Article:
Cancerous virus

Researchers believe that hepatitis virus can cause cancer

Published: Sunday 30 November 1997

two separate studies reveal that hepatitis virus may lead to liver cancer. Randy Jirtle and his colleagues at the Duke University Medical Centre, Durham, uk , have found that hepatitis b and c viruses damage genes in liver cells, making them susceptible to cancer ( Proceedings of National Academy of Sciences , Vol 94, No 19).

Liver cells have two copies of a gene that produces a protective protein called mannose 6-phosphate/insulin-like growth factor ii receptor, or m 6 p / igf 2 r . Only one copy of the gene remains active at a given time, whereas the other is a reserve. The protein prevents liver cells from turning cancerous either by neutralising a growth factor that triggers cell division or by activating another protein that stops cancerous cell growth.

When the team examined samples of liver tissue of patients infected with hepatitis b or c , they found that cells in a large chunk of liver had only one copy of the gene. These cells apparently look healthy even if they are genetically abnormal. Once the backup gene also gets damaged, the cells start turning cancerous. Liver cancer, which is among 10 most frequently found cancers, is common among people in Southeast Asia, western Pacific, sub-Saharan Africa, and other developing countries.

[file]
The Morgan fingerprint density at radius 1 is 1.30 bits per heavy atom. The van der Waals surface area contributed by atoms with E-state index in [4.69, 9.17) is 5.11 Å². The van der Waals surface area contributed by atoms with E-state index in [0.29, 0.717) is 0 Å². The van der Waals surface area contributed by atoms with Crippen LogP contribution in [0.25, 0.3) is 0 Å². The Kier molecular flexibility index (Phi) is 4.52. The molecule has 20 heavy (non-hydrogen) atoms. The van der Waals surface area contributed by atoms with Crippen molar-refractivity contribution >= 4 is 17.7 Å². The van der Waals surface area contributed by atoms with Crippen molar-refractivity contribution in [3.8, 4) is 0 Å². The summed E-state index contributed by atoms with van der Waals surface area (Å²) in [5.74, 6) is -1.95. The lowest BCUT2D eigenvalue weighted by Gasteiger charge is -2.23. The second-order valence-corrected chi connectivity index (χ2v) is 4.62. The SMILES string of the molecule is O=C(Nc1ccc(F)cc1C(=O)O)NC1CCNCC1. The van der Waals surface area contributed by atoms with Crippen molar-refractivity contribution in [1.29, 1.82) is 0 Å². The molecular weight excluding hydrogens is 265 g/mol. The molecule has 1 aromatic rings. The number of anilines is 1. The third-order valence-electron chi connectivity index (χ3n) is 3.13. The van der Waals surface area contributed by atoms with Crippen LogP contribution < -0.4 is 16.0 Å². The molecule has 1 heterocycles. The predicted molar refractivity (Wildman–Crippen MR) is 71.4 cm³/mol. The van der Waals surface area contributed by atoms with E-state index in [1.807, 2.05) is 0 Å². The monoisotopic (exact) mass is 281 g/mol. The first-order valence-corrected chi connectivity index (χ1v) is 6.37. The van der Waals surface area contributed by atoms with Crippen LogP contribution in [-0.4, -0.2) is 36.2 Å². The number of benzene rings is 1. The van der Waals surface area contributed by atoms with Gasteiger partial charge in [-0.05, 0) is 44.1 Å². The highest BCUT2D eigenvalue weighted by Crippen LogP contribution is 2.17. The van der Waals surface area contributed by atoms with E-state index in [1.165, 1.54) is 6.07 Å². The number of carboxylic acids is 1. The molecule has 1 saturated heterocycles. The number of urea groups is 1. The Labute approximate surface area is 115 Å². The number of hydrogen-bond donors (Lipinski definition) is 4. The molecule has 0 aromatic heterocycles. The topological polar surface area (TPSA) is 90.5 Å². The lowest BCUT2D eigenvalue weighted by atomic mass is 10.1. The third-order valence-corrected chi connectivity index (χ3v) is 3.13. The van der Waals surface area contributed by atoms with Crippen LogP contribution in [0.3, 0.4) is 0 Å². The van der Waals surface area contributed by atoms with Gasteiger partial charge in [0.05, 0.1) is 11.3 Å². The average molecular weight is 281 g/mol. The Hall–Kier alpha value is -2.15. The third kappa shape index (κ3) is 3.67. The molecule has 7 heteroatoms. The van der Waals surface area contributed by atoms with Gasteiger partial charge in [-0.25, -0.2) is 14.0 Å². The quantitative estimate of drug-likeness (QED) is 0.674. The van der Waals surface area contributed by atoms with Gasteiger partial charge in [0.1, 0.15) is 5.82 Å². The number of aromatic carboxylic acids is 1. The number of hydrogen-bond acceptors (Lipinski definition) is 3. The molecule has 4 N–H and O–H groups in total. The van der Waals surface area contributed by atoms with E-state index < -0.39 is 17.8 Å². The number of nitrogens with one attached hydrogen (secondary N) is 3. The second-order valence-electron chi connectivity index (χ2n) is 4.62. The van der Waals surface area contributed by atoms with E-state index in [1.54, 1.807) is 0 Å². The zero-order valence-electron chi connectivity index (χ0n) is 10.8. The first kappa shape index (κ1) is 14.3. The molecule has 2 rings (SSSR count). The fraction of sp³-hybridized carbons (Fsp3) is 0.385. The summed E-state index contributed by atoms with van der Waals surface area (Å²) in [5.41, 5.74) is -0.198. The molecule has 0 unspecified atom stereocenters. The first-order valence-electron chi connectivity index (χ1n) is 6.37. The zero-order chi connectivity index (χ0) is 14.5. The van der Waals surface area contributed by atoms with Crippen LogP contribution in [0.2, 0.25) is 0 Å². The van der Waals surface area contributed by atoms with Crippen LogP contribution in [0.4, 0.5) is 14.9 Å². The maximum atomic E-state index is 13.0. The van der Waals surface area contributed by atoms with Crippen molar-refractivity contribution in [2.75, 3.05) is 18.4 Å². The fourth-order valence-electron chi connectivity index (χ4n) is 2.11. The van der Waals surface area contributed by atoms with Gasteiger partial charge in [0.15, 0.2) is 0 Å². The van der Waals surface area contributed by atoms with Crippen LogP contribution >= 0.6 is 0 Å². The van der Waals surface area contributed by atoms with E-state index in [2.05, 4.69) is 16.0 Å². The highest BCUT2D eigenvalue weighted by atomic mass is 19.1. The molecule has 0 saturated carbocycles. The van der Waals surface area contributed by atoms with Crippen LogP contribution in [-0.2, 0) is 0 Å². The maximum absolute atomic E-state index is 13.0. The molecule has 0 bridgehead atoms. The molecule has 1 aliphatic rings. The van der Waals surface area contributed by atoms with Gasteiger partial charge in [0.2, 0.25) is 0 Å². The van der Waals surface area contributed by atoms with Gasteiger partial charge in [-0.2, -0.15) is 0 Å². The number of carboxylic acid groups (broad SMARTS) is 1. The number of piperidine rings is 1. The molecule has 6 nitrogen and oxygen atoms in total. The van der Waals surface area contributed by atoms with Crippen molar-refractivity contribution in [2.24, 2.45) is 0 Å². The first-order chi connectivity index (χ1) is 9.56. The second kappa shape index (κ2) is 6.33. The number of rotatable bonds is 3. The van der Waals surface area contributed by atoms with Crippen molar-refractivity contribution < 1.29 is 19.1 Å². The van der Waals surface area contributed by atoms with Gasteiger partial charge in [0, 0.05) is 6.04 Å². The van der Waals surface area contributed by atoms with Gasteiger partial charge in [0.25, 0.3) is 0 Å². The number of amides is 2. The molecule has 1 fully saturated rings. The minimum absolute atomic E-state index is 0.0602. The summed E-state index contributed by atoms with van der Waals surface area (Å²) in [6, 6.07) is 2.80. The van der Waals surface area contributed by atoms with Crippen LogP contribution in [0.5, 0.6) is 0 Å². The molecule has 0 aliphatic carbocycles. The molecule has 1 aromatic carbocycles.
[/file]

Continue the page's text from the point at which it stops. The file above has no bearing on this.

In a separate study, Mei-Hwei Chang and his colleagues at the Taiwan Childhood Hepatitis Study Group, Taipei, found that a nation-wide hepatitis b vaccination during 1981-94, brought a significant decline in cases of liver cancers and death rates in children ( New England Journal of Medicine , Vol 336, No 26).

According to Arie J Zuckerman at the Royal Free Hospital of Medicine, London, liver cancer is almost 100 times as high in those who carry hepatitis virus as compared to people in developed countries who have been able to check hepatitis through effective public health measures. With nearly 80 per cent of liver cancers attributable to the microbe, hepatitis virus is the second largest human carcinogen after tobacco, he says.

The International Agency for Research on Cancer, Vienna, reports that the microbe link has widely been noticed in the third world. The two cancers -- liver and cancer of the cervix -- are responsible for more than 20 per cent of all cancers in developing countries.

Zuckerman says that a key event essential to the development of cancer is the integration of viral dna with the host cell chromosomal dna where it may either activate or suppress genes involved in normal cellular growth and proliferation.

Researchers believe that cancer-linked viruses trigger the formation of cancer by switching off tumour-suppresser genes in humans. According to Walter Eckhart, director at the Salk Institute's Cancer Centre in California, usa , such viruses cause cells to lose normal growth control and turn cancerous. At least in case of hepatitis and human papilloma virus ( hpv ), implicated in cervical cancer, there is an emerging consensus that these viruses cause cancer.

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